Branched-chain amino acid metabolism in heart disease: an epiphenomenon or a real culprit?
Metabolic remodelling is an integral part of the pathogenesis of heart failure. Although much progress has been made in our current understanding of the metabolic impairment involving carbohydrates and fatty acids in failing hearts, relatively little is known about the changes and potential impact of amino acid metabolism in the onset of heart diseases. Although most amino acid catabolic activities are found in the liver, branched-chain amino acid (BCAA) catabolism requires activity in several non-hepatic tissues, including cardiac muscle, diaphragm, brain and kidney. In this review, the new insights into the regulation of cardiac BCAA catabolism and functional impact on cardiac development and physiology will be discussed along with the potential contribution of impairment in BCAA catabolism to heart diseases. A particular focus will be the new information obtained from recently developed genetic models with BCAA catabolic defects and metabolomic studies in human and animal models. These studies have revealed the potential role of BCAA catabolism in cardiac pathophysiology and have helped to distinguish BCAA metabolic defects as an under-appreciated culprit in cardiac diseases rather than an epiphenomenon associated with metabolic remodelling in the failing heart.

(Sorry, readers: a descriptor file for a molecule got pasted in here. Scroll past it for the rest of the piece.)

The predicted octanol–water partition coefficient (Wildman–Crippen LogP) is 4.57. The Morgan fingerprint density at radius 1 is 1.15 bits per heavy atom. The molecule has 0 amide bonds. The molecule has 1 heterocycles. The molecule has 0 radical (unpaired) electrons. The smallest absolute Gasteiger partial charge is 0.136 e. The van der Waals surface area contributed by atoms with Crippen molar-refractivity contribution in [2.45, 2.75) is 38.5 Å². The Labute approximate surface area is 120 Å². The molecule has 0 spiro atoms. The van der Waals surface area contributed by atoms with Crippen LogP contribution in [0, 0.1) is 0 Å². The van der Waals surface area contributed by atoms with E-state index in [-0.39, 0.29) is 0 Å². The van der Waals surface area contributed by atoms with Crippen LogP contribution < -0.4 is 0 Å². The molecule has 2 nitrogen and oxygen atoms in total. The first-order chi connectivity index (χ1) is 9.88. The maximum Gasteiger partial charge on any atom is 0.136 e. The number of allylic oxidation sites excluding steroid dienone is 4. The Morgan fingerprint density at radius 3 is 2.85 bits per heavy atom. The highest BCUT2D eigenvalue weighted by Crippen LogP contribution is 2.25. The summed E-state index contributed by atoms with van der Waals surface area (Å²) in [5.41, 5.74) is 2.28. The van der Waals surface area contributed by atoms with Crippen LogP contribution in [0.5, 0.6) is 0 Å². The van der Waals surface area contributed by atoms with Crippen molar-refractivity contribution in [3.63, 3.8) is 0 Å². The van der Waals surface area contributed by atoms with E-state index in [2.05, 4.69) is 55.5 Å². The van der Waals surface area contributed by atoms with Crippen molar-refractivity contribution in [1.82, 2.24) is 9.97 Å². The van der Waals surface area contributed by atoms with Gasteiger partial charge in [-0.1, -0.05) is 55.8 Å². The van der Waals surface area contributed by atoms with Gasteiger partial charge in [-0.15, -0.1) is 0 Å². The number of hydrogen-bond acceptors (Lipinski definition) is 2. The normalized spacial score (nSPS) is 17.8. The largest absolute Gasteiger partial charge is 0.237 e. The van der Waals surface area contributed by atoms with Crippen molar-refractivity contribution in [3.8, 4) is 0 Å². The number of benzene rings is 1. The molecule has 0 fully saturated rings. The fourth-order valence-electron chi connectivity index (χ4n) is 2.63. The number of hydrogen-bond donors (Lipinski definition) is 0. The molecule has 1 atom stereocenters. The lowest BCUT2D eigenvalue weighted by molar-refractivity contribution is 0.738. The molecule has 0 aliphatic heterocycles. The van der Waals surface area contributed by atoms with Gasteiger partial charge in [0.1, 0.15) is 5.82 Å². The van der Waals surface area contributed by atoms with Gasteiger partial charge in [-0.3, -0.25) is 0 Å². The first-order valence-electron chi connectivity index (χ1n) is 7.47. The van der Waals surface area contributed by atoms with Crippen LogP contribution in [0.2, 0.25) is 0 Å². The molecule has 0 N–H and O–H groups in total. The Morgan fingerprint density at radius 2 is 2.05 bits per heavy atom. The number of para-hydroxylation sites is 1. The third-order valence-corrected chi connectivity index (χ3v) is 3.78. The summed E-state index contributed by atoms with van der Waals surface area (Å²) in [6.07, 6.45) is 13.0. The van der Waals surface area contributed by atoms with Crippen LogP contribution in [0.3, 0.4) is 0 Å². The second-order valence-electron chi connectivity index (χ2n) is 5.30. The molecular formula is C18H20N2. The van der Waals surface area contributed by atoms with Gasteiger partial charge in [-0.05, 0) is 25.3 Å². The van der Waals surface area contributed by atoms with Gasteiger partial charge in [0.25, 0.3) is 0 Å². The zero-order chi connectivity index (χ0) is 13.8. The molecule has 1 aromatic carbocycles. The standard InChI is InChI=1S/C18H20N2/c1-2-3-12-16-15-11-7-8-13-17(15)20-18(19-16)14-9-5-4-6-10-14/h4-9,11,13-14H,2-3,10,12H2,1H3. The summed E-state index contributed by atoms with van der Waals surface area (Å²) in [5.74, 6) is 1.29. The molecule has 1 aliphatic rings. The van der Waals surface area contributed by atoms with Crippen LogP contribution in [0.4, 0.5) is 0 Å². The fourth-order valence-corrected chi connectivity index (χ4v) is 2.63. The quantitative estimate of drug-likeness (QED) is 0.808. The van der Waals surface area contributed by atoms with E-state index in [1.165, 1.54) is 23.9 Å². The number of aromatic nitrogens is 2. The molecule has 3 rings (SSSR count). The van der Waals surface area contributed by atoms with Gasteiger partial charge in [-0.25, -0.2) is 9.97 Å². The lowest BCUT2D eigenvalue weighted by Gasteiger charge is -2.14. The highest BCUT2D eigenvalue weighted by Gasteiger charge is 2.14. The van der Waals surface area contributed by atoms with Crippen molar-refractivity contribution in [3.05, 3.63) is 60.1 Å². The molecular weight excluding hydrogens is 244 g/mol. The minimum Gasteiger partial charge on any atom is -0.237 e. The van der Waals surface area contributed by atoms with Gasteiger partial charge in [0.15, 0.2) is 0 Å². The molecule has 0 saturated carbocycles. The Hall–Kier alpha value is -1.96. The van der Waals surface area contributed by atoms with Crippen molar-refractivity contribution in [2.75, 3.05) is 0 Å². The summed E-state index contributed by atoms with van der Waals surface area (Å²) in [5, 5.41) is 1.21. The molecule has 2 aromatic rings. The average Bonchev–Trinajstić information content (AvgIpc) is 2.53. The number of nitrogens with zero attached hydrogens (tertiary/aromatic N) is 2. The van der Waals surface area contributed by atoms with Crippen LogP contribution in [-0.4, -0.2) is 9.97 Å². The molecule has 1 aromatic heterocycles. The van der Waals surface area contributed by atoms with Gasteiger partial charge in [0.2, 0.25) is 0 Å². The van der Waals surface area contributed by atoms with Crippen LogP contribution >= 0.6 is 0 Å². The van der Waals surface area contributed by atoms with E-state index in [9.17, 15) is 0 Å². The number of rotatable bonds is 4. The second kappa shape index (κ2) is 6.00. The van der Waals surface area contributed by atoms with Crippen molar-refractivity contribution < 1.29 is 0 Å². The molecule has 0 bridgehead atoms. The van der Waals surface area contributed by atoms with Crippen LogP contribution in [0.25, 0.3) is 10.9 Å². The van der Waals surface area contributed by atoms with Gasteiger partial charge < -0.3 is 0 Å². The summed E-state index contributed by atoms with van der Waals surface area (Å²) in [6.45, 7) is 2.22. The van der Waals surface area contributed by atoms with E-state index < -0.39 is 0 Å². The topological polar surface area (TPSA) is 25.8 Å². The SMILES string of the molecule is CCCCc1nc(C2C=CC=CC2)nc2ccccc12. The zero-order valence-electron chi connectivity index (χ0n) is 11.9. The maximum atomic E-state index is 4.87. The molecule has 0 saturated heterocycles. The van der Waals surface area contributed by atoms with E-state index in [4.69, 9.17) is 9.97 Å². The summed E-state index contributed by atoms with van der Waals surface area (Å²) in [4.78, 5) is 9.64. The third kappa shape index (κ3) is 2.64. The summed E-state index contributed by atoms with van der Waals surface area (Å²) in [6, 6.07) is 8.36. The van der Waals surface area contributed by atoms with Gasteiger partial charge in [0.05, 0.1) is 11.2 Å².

Huang, Y; Zhou, M; Sun, H; Wang, Y
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